(Robert) Basil (Hamilton) Thomson, born in Tucumán, a World War II captain in the British forces, and a cousin of one of the shareholders, joined the Herald as little above an office-boy on his return to Buenos Aires in 1946. B.T. was the long-serving author of the Mulberry Bush columns and the famous “Ramon Writes” sketches. He became the chairman of the board up to the time of his death in Greece in 1977.
In 1974, Juan Domingo Perón died, aged 77, in his third presidency (since his return to Argentina from Spanish exile in June 1973). Pressure came down on all papers to print during the four days after the death only news relevant to the life and works of Perón. Be it music, theatre, sport or politics, the information had to be about Perón. Andrew GrahamYooll, temporarily in charge of the newsroom was told by the printers to follow the line, or publication would be prevented. He decided not to print, earning criticism from the management (“A paper should not stop of its own decision,” B.T. dixit), and the printers’ union then wondered if they would be paid. (They were.)
In June 1975 the Herald moved to its own building on Azopardo street, near the port in a former parking lot, which had been bought as an investment in the late 1960s. The building had not been finished when the paper had to move to overcome the economic chaos the country was sliding into. The offices and newsroom were cold and damp, and that winter became known as the season of three pairs of socks and two pairs of gloves. There the Herald recovered its own printing press.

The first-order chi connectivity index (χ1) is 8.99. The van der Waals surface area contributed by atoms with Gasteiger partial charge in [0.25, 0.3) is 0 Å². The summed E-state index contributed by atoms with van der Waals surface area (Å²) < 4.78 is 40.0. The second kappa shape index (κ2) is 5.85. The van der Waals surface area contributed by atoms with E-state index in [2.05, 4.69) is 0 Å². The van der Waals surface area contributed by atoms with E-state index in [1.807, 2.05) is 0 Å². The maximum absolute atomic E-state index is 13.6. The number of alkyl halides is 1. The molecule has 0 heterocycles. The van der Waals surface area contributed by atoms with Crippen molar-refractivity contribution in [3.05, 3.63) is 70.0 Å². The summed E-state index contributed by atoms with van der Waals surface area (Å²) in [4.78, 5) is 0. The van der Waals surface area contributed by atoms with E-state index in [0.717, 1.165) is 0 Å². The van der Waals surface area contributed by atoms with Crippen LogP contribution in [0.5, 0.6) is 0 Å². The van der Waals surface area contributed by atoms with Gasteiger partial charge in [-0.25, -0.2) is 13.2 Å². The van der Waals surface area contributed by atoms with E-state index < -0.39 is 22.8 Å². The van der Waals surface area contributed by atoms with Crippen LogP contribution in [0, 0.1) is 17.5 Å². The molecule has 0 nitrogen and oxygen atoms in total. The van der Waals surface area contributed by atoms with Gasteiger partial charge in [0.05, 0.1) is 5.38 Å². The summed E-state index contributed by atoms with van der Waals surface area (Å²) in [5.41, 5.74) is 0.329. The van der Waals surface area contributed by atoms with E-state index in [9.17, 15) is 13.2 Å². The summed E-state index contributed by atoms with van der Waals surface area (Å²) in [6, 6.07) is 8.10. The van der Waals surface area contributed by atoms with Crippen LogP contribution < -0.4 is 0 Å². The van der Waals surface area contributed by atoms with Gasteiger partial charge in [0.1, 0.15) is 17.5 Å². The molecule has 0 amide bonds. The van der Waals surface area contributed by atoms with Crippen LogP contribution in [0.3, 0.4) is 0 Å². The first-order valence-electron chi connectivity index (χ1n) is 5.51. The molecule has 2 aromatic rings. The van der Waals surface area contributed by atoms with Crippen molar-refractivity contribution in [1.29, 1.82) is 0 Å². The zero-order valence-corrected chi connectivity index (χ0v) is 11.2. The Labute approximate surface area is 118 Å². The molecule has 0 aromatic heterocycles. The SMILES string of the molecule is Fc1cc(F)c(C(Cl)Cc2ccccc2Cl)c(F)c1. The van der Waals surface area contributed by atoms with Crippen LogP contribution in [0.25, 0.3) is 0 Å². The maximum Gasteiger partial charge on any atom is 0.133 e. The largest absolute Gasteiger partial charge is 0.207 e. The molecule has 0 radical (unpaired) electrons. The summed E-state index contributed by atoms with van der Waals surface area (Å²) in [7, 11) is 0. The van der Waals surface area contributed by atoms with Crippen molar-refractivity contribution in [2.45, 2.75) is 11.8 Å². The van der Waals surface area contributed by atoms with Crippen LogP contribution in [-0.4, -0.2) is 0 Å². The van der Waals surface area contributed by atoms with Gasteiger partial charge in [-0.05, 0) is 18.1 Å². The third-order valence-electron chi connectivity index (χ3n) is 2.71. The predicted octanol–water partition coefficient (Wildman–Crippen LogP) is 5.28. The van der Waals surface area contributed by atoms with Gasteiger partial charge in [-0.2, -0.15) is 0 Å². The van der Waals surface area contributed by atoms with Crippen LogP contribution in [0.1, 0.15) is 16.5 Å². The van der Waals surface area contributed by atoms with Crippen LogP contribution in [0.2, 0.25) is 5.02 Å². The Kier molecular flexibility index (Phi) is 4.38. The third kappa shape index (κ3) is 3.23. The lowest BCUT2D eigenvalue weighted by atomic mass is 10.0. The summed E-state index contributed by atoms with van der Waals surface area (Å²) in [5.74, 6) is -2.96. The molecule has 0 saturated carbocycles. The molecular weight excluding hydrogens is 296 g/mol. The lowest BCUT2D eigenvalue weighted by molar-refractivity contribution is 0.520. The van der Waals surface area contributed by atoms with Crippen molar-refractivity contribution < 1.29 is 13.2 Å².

In October 1975, the Herald was raided by a team of combined police and a right-wing group known as Triple-A (Alianza Argentina Anticomunista), who came to kill Graham-Yooll, who was later detained briefly.
In March 1976, a military coup removed president María Estela Martínez Cartas de Perón (Isabelita, as she was known, from her stage name as a dancer), who had been vice-president to her husband and up to his death in 1974. As from March 1976 the Herald became famous for its criticism of the military dictatorship and its defence of human rights.
Later that year, in 1976, Graham-Yooll (who had quasi-secretly been the informant of Amnesty International in London since 1971), left Argentina with his wife, Micaela, and three children, forced into a British exile as a “trouble-maker” marked to “disappear.”
In 1978, the Herald was awarded the Moors-Cabot Prize, a kind of Oscar for journalism. Shortly after, it received the IAPA-Mergenthaler plaque for its stand in defence of human rights.